Rather than going by age – go by your own child. Don’t worry if Barbara at No.34 toilet trained her toddler at 20 months and your little one is almost 3, every child is different! You’ll save yourself lots of stress (and mess) by not comparing your little one to others. Relax! It’s easy to rush into toilet training – but you’ll only give yourself a headache. Let them go at their own pace in life and show you when they’re ready.
Signs to watch out for are:
° Having bowel movements on schedule
° Having longer periods of being dry (in their nappy)
° Talking about bodily functions and going to the toilet
° Showing an interest in the toilet when you go
° Telling you they’ve done a wee/poo (pointing or vocal)
° They follow simple instructions
° Taking their nappy off lots
° Showing more independence (wanting to do things for themselves more like trying to put shoes on)
° Wanting to use the toilet like you or their older sibling and attempting it themselves.
Even if your little one doesn’t quite make it to the toilet, and doesn’t quite do anything on it, the trying is the key. To get them as far as the toilet is an achievement in itself so make a big deal for any effort made! super positive vibes are the way forward!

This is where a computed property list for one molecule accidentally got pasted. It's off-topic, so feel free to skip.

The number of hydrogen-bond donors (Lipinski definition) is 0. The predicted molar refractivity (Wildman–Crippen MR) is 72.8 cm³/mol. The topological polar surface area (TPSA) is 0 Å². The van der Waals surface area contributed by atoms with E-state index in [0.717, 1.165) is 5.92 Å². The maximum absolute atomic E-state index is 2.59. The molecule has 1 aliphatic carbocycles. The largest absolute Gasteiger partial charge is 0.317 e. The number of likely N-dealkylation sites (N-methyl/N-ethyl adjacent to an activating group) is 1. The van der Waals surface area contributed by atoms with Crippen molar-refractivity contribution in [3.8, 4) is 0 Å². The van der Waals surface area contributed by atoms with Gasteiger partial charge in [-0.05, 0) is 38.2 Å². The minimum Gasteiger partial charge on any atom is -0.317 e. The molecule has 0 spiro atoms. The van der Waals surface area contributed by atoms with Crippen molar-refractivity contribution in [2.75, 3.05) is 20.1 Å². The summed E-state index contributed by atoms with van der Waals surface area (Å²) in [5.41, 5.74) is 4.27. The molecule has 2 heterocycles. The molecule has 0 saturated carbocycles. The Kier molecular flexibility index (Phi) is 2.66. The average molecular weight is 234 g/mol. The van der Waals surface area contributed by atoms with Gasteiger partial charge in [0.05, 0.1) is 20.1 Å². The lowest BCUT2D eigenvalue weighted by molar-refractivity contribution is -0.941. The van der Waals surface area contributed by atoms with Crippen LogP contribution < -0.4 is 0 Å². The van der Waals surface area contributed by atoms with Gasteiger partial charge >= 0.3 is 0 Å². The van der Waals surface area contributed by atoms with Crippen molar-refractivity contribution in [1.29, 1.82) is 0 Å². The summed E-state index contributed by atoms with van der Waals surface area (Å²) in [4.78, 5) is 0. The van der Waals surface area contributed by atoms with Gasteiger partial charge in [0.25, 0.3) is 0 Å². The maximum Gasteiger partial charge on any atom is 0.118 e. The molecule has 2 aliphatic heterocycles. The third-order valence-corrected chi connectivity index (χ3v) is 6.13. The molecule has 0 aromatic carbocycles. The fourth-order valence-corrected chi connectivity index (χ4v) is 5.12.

Have a fabulous reward chart by the toilet or put stickers on their T-shirt every time they try or go to the toilet. By making it a fun and positive thing – they’ll want to make the effort to try.
Remember the key is trying to go and not doing. It may become a bit of a game, wanting to sit on the toilet lots, but don’t discourage this – it’s all good practice and a step closer to ditching the nappies forever!
Less is more!
The less stress – the less mess! Let’s face it, poo’s and wee’s in pants are no fun to change, and no fun to feel if your small, so don’t make it into a big deal if accidents happen. They will happen, some days more often than others there will be mess, so keep your cool and don’t stress.
A general guide is if your little one has more than 4 accidents a day, they probably are just not quite ready yet. Leave it a few weeks, go back to nappies, and then try again. More often than not – going back to the beginning and starting again is the fresh slate they need to smash toilet training the second time around.
Children with special needs tend to begin potty training later than other children, so try not to worry if your child has extra needs and is showing no sign of wanting to use the toilet.
If you have any concerns during toilet training your little one, or are worried your older child is having issues please seek professional medical advice.
Night time toilet training
Toilet training at night is very different to the day (although some children pick it up very quickly!) Again – it’s a child thing and not an age thing. Deep sleepers often take a little longer to master dry nights.
I shared my tops tips for dry nights are over on CBeebies if you’d like to read more.
For more toilet training tips – follow me over on social media where I share daily parenting tips, free LIVE IGTV and Facebook workshops sessions and more. I also offer FREE 1:1 support.
“Every child is different – go by your own little ones pace and don’t worry or compare to others.“